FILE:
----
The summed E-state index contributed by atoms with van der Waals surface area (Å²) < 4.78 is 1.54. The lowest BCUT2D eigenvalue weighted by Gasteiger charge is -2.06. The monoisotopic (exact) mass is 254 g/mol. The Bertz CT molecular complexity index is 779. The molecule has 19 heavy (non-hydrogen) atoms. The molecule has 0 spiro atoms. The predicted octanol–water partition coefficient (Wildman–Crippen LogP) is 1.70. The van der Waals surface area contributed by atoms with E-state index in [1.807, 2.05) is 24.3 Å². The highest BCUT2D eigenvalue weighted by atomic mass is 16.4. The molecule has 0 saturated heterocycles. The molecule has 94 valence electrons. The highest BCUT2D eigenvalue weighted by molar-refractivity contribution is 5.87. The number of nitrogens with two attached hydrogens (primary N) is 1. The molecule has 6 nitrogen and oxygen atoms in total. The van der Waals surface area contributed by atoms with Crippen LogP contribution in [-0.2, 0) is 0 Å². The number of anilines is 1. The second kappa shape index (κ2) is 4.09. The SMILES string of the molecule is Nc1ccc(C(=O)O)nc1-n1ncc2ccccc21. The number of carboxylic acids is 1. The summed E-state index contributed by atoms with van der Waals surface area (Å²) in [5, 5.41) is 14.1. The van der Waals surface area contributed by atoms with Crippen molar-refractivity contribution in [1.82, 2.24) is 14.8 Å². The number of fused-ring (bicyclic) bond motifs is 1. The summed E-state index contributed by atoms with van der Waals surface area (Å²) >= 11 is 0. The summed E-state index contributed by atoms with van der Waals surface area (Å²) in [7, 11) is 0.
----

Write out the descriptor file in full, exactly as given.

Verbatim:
The summed E-state index contributed by atoms with van der Waals surface area (Å²) < 4.78 is 1.54. The lowest BCUT2D eigenvalue weighted by Gasteiger charge is -2.06. The monoisotopic (exact) mass is 254 g/mol. The Bertz CT molecular complexity index is 779. The molecule has 19 heavy (non-hydrogen) atoms. The molecule has 0 spiro atoms. The predicted octanol–water partition coefficient (Wildman–Crippen LogP) is 1.70. The van der Waals surface area contributed by atoms with E-state index in [1.807, 2.05) is 24.3 Å². The highest BCUT2D eigenvalue weighted by atomic mass is 16.4. The molecule has 0 saturated heterocycles. The molecule has 94 valence electrons. The highest BCUT2D eigenvalue weighted by molar-refractivity contribution is 5.87. The number of nitrogens with two attached hydrogens (primary N) is 1. The molecule has 6 nitrogen and oxygen atoms in total. The van der Waals surface area contributed by atoms with Crippen LogP contribution in [-0.2, 0) is 0 Å². The number of anilines is 1. The second kappa shape index (κ2) is 4.09. The SMILES string of the molecule is Nc1ccc(C(=O)O)nc1-n1ncc2ccccc21. The number of carboxylic acids is 1. The summed E-state index contributed by atoms with van der Waals surface area (Å²) in [5, 5.41) is 14.1. The van der Waals surface area contributed by atoms with Crippen molar-refractivity contribution in [1.82, 2.24) is 14.8 Å². The number of fused-ring (bicyclic) bond motifs is 1. The summed E-state index contributed by atoms with van der Waals surface area (Å²) >= 11 is 0. The summed E-state index contributed by atoms with van der Waals surface area (Å²) in [7, 11) is 0.